World Bank: Affluent Malaysians taking advantage of gov't housing policies

10 Dec 2019, 8:26 am

Updated a year ago


World Bank senior economist Kenneth Simler has warned that housing availability in Malaysia is at a "severely unaffordable" level and that affluent Malaysians trying to take advantage of "friendly" policies are affecting supply and affordability.

According to a report in the Malaysian Reserve, Simler told a press conference that housing policies such as Residensi Wilayah and Rumah Selangorku might end up having adverse effects because of how the market and developers have reacted.

During the launch of World Bank’s "Malaysia Economic Monitor: Making Ends Meet" report, Simler said that the Residensi Wilayah scheme added to the number of housing units to the Kuala Lumpur (KL) market in the RM300,000 price range but that higher-income households were taking advantage of the affordable units.

“Higher-income households with a monthly income of RM15,000 can afford to purchase higher-priced homes of up to RM1 million, but sometimes (they) choose the Residensi Wilayah housing at RM300,000 due to its value-for-money and favourable characteristics such as central location and decent home size.

He contrasted this with the Rumah Selangorku scheme under which 20 to 50 percent of residential units in a new development is required to be priced at less than RM250,000.

“This resulted in an increasing number of high-end units compared to lower-priced units in 2019, as developers overcompensated by building high-end units first (in order) to subsidise the subsequent construction of lower-end units in the Petaling market,” he said.

The net result of such reactions by both purchasers and developers is that policies designed to help bridge the gap between supply, demand and affordability are not having the desired effect.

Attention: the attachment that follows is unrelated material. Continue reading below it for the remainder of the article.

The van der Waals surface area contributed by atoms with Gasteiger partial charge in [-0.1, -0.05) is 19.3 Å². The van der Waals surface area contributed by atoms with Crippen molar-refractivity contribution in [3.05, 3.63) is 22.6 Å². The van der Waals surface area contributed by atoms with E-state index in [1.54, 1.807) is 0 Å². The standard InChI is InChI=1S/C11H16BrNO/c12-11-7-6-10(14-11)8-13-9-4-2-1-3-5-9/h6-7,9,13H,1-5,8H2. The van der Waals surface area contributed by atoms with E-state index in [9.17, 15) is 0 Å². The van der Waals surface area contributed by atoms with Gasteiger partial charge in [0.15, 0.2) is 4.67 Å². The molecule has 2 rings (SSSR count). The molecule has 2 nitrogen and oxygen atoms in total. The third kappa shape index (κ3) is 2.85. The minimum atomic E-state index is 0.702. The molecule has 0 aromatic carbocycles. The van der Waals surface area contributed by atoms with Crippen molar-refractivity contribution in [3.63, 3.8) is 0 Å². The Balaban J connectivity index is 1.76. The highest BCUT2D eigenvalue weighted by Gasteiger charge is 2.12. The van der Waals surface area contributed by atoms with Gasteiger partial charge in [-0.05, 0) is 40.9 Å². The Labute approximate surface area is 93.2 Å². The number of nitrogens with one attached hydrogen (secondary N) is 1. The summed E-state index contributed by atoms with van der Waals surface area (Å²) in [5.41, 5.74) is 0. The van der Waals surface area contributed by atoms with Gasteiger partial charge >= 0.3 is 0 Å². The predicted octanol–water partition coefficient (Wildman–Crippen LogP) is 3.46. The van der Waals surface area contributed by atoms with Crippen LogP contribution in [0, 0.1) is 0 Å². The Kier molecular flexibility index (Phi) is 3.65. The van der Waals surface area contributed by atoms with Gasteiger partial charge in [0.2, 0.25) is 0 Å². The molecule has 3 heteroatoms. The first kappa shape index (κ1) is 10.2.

Richard Record, lead economist in the World Bank Group's Macroeconomics and Fiscal Management Global Practice said that studies using the price-to-income ratio (PIR) showed that the affordability of housing in Malaysia was decreasing.

“Households in the RM6,000 to RM10,000 income bracket can typically afford to purchase a home in the RM230,000 to RM500,000 price range, but the availability of such homes is very uneven,” Record said.

“Wages have not increased as rapidly as housing costs have. While the cumulative salaries and wages increased by 59 percent from 2010 to 2018, the cumulative house prices increased by 87 percent,” he added.

The World Bank’s report showed that the median multiple for Malaysia has exceeded the 3.0 threshold for affordability since at least 2002 and crossed the 5.0 barrier in 2014.

The median multiple is the ratio of median house price by the median gross annual household income.

Record said the findings of the report showed that lack of affordable housing is particularly severe among the bottom B20, B21-B40 and M40 households.

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